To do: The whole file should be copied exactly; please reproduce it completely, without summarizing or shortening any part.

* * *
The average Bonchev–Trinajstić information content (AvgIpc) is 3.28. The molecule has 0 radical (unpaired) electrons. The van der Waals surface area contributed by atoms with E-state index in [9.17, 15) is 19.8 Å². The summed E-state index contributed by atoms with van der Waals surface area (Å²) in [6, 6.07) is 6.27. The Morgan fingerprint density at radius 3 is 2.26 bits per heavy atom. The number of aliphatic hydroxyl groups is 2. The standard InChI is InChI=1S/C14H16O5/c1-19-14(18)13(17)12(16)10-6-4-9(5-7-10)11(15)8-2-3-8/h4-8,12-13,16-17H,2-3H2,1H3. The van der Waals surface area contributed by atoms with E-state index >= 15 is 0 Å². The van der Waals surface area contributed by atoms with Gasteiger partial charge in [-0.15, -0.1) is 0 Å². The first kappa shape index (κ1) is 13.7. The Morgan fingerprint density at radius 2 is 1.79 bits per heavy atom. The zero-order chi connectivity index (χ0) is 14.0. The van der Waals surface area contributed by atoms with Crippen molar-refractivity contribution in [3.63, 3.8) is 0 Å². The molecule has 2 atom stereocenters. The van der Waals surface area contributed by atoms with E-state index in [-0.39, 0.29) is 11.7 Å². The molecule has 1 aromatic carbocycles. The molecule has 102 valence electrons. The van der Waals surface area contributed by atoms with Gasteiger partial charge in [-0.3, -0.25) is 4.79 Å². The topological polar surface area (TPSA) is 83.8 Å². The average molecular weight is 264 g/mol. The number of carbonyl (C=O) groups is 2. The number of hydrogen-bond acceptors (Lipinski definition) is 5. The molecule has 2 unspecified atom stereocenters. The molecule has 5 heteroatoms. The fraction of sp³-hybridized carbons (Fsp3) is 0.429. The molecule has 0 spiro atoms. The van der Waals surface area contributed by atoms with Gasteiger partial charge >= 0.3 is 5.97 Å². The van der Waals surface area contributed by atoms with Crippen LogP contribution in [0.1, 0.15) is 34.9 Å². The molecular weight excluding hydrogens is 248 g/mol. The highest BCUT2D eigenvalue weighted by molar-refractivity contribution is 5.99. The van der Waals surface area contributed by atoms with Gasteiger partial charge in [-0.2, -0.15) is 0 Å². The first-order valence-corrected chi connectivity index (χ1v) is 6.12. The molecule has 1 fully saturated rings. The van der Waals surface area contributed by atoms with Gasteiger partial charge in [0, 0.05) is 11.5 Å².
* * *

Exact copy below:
The average Bonchev–Trinajstić information content (AvgIpc) is 3.28. The molecule has 0 radical (unpaired) electrons. The van der Waals surface area contributed by atoms with E-state index in [9.17, 15) is 19.8 Å². The summed E-state index contributed by atoms with van der Waals surface area (Å²) in [6, 6.07) is 6.27. The Morgan fingerprint density at radius 3 is 2.26 bits per heavy atom. The number of aliphatic hydroxyl groups is 2. The standard InChI is InChI=1S/C14H16O5/c1-19-14(18)13(17)12(16)10-6-4-9(5-7-10)11(15)8-2-3-8/h4-8,12-13,16-17H,2-3H2,1H3. The van der Waals surface area contributed by atoms with E-state index >= 15 is 0 Å². The van der Waals surface area contributed by atoms with Gasteiger partial charge in [-0.15, -0.1) is 0 Å². The first kappa shape index (κ1) is 13.7. The Morgan fingerprint density at radius 2 is 1.79 bits per heavy atom. The zero-order chi connectivity index (χ0) is 14.0. The van der Waals surface area contributed by atoms with Crippen molar-refractivity contribution in [3.63, 3.8) is 0 Å². The molecule has 2 atom stereocenters. The van der Waals surface area contributed by atoms with E-state index in [-0.39, 0.29) is 11.7 Å². The molecule has 1 aromatic carbocycles. The molecule has 102 valence electrons. The van der Waals surface area contributed by atoms with Gasteiger partial charge in [-0.3, -0.25) is 4.79 Å². The topological polar surface area (TPSA) is 83.8 Å². The average molecular weight is 264 g/mol. The number of carbonyl (C=O) groups is 2. The number of hydrogen-bond acceptors (Lipinski definition) is 5. The molecule has 2 unspecified atom stereocenters. The molecule has 5 heteroatoms. The fraction of sp³-hybridized carbons (Fsp3) is 0.429. The molecule has 0 spiro atoms. The van der Waals surface area contributed by atoms with Gasteiger partial charge >= 0.3 is 5.97 Å². The van der Waals surface area contributed by atoms with Crippen LogP contribution in [0.1, 0.15) is 34.9 Å². The molecular weight excluding hydrogens is 248 g/mol. The highest BCUT2D eigenvalue weighted by molar-refractivity contribution is 5.99. The van der Waals surface area contributed by atoms with Gasteiger partial charge in [-0.2, -0.15) is 0 Å². The first-order valence-corrected chi connectivity index (χ1v) is 6.12. The molecule has 1 fully saturated rings. The van der Waals surface area contributed by atoms with Gasteiger partial charge in [0, 0.05) is 11.5 Å².